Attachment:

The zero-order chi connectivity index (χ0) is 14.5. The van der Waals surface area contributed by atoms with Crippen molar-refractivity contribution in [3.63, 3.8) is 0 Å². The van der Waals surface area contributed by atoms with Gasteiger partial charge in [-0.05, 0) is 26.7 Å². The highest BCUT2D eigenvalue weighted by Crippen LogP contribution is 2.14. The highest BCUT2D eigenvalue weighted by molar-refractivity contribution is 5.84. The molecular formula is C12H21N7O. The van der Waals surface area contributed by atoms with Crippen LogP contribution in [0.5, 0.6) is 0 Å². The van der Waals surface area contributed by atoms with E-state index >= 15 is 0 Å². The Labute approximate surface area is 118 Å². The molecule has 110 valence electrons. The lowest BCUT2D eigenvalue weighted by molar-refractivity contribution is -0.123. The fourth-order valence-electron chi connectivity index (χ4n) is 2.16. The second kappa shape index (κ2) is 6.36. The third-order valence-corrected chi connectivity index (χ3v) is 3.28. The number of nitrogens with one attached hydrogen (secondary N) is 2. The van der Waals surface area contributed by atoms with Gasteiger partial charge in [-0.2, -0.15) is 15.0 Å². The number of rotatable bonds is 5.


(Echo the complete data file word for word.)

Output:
The zero-order chi connectivity index (χ0) is 14.5. The van der Waals surface area contributed by atoms with Crippen molar-refractivity contribution in [3.63, 3.8) is 0 Å². The van der Waals surface area contributed by atoms with Gasteiger partial charge in [-0.05, 0) is 26.7 Å². The highest BCUT2D eigenvalue weighted by Crippen LogP contribution is 2.14. The highest BCUT2D eigenvalue weighted by molar-refractivity contribution is 5.84. The molecular formula is C12H21N7O. The van der Waals surface area contributed by atoms with Crippen LogP contribution in [0.5, 0.6) is 0 Å². The van der Waals surface area contributed by atoms with E-state index >= 15 is 0 Å². The Labute approximate surface area is 118 Å². The molecule has 110 valence electrons. The lowest BCUT2D eigenvalue weighted by molar-refractivity contribution is -0.123. The fourth-order valence-electron chi connectivity index (χ4n) is 2.16. The second kappa shape index (κ2) is 6.36. The third-order valence-corrected chi connectivity index (χ3v) is 3.28. The number of nitrogens with one attached hydrogen (secondary N) is 2. The van der Waals surface area contributed by atoms with Gasteiger partial charge in [-0.2, -0.15) is 15.0 Å². The number of rotatable bonds is 5.